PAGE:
> is to use a shorter bandpass filter.
>
> First, why are manufacturers supplying a 530/30 filter for FITC?   
> FITC's emission peak is ~512 nm -- the 530/30 is only collecting  
> less than half of the tail of the FITC emission!  We should use  
> filter that	
> is much closer to the peak.  The only reason 530/30 filters are  
> still supplied is purely historical inertia. Years ago, when filter  
> technology was less advanced, a filter bandpass needed to be far  
> from a laser line to block the laser light -- i.e., anything closer  
> to the 488 than a 530/30 let through some of the blue light.	But  
> filter technology is vastly better these days; we can come much  
> closer to the 
> laser line and still block it out.
>
> Currently, we use a 515/20 filter for FITC.  Not only does it  
> efficiently block the 488 nm line, it also efficiently blocks the  
> 532 nm line.	AND... it collects more FITC fluorescence than the  
> outdated 530/30 filter.
>
> As for the notch filter solution:  don't use it!  Why take less  
> than half of the available fluorescence, and eliminate a large  
> fraction of it, simply to block the green laser light!  It's a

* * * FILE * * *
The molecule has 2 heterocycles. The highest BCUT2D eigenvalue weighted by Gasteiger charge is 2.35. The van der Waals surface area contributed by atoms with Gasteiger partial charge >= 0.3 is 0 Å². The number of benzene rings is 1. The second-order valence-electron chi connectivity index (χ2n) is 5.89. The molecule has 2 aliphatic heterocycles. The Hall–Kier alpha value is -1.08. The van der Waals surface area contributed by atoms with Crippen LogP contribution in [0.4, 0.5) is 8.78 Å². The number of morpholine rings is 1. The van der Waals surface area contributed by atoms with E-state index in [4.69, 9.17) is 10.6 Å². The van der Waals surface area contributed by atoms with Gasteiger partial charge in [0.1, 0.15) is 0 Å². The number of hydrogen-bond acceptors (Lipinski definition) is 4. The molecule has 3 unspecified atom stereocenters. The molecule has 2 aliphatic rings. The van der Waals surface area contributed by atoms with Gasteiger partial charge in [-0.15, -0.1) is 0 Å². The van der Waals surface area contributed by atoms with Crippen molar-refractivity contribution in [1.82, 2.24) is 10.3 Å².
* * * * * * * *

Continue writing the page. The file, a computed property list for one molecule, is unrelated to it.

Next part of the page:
> silly solution that	
> costs much more than the relatively inexpensive 515/20 nm filter  
> (which can be ordered from any filter company).
>
> There are reasons to get a yellow-green laser (for example, to  
> detect certain fluorochromes or fluorescent proteins).  But don't  
> get it because the green laser makes FITC look worse -- that's not  
> a valid reason.
>
> Finally .... if you get a high power green laser (or even if you  
> get a 
> yellow-green laser), then you should use a low-power blue laser  
> (NOT the high power blue laser).  The high-power blue laser helps  
> for detecting PE and PE tandems, but it does not help with FITC,  
> and it hurts significantly with PerCP.  If you use the green laser  
> for PE etc., then get the cheaper low power blue laser: you will  
> get as good (or better) results.
>
> Regards,
>
> mr
>
> PS, the information about the green laser, PE tandems, and the use  
> of alternative FITC filters is fully described in Perfetto et al.,  
> Cytometry A, 71, 73-9 (2007).